I remember my first ever CLA Conference. I was finishing the final course of my doctoral degree and studying for my comprehensive exams. It was April 2005 and the good colored folks were gathering at University of Georgia that year. I had heard of CLA only the previous year, as my mentor and the other faculty of color at Florida State University were avid CLA-ers. If I was going to continue under their tutelage, I would have to be inducted into the CLA fold. I was excited and looking forward to the conference; I even chuckled at it being referred to as the “Colored” Language Association—a nod at both its cultural roots and the identity of its membership. I had no idea what I was in for.
Understanding that the study of Literature has the tendency to exclude and can be a lonely road for people of color, I was dumb-founded at the sheer number of scholars doing work in literatures and languages of the African Diaspora. It was like I had died and my spirit flew off to Willow Springs. Like Willow Springs, CLA exists between the control of two state apparatuses: the Modern Language Association on one hand and our home institutions on the other. It is a place where students, faculty, and post-docs congregate to share and exchange knowledge; participate and engage in a black scholarly community; and support and expand an ever impressive web of professional networks.
For a young, black, graduate student CLA presented a wealth of professional resources. I had a chance meeting with Professor Bernard Bell—he, being without a car, happened upon my fellow graduate students and I who obliging gave the esteemed professor a ride to the local Kroger. He, in turn, invited us to join his table at the banquet that evening. He scrutinized my training in African American literature and schooled me over dinner and a few glasses of Riesling. It is an encounter I won’t soon forget as it prepared me for the later scrutiny I would face in my oral exams, my first job search, and, hell, the countless exchanges with colleagues who are yet and still uninformed about the vast tradition of African American letters.
As a professional, I still find CLA as equally amazing as I did as a graduate student. Being of melanin-rich complexion and doing the work that I do, I am (as I find many other scholars of color are) continually faced with the challenges of being black in the Ivory Tower. Just when I am about to reach my limit of the academic fuckery that is wont to happen, April springs forward and I can find my reprieve in CLA. I escape to reunite with colleagues, mentors, and for the first time in 2013—former graduate students Shauna Morgan Kirlew and Patricia Coloma Penate who are now among the professoriate. I cannot wait to seal the deal on my Life Membership in this organization that has been so central to my career growth.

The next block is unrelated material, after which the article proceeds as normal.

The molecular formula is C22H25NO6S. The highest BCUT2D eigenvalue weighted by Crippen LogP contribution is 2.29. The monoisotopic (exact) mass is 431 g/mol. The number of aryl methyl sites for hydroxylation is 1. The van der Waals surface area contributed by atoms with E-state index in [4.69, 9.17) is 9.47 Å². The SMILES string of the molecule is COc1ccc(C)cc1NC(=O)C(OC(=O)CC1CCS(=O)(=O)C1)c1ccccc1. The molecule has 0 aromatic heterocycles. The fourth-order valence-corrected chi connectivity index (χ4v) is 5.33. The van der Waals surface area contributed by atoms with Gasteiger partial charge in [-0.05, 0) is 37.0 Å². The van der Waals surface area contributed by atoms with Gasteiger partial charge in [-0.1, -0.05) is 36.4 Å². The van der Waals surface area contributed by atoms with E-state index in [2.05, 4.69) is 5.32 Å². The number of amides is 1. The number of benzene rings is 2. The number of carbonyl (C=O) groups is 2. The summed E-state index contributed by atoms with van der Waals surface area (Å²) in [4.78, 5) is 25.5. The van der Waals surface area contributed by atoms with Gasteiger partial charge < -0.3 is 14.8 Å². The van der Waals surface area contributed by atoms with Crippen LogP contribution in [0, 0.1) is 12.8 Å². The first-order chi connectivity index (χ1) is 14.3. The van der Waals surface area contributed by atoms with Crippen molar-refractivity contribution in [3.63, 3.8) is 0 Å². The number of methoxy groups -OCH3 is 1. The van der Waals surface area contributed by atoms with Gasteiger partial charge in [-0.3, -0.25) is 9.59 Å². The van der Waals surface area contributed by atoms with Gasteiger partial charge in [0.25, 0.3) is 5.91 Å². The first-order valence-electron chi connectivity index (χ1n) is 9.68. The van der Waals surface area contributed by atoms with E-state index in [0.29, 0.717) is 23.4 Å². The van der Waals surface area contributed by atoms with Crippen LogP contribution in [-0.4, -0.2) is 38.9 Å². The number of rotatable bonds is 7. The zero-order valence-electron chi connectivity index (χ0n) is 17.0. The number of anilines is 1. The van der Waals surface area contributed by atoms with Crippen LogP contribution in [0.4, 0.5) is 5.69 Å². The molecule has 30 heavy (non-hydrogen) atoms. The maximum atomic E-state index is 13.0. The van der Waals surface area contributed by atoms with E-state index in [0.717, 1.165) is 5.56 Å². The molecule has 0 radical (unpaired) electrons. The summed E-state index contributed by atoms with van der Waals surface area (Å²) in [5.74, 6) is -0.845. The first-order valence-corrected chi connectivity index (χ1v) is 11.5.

CLA is a safe haven for this colored girl. I feast upon the plethora of scholarship on black literature and culture like Thabiti Lewis’s paper on teaching hip-hop aesthetics to a majority white student body or Mary B. Zeigler’s work on Gullah Geechee lexical heritage, or an entire panel on black vampires in Speculative Fiction. I heal my professional aches and pains over tea and make new professional acquaintances at dinner. I gain new perspectives on my own work during the Q&A segment of my panels which always runs—always, always runs over time because of such engaging conversation and constructive criticism.
But this is what happens at all professional conferences, right? I suppose on some level that is a correct assumption. I would interject, however, that the difference with CLA is that many of its members describe it as “home”. I’m not sure I’ve ever heard a colleague put their experience at MLA or ALA in those terms. Like Willow Springs, you have to be from there (CLA) to really understand how things take shape. If you are a scholar doing work in African American Literature or the literature and languages of the African Diaspora, you owe it to yourself to at least engage with this community once in your career. You have to put your hands in the care of CLA and believe you will be transformed. And you never know who will show up at CLA—you just may find yourself shaking hands with the greatest conjure woman on earth.
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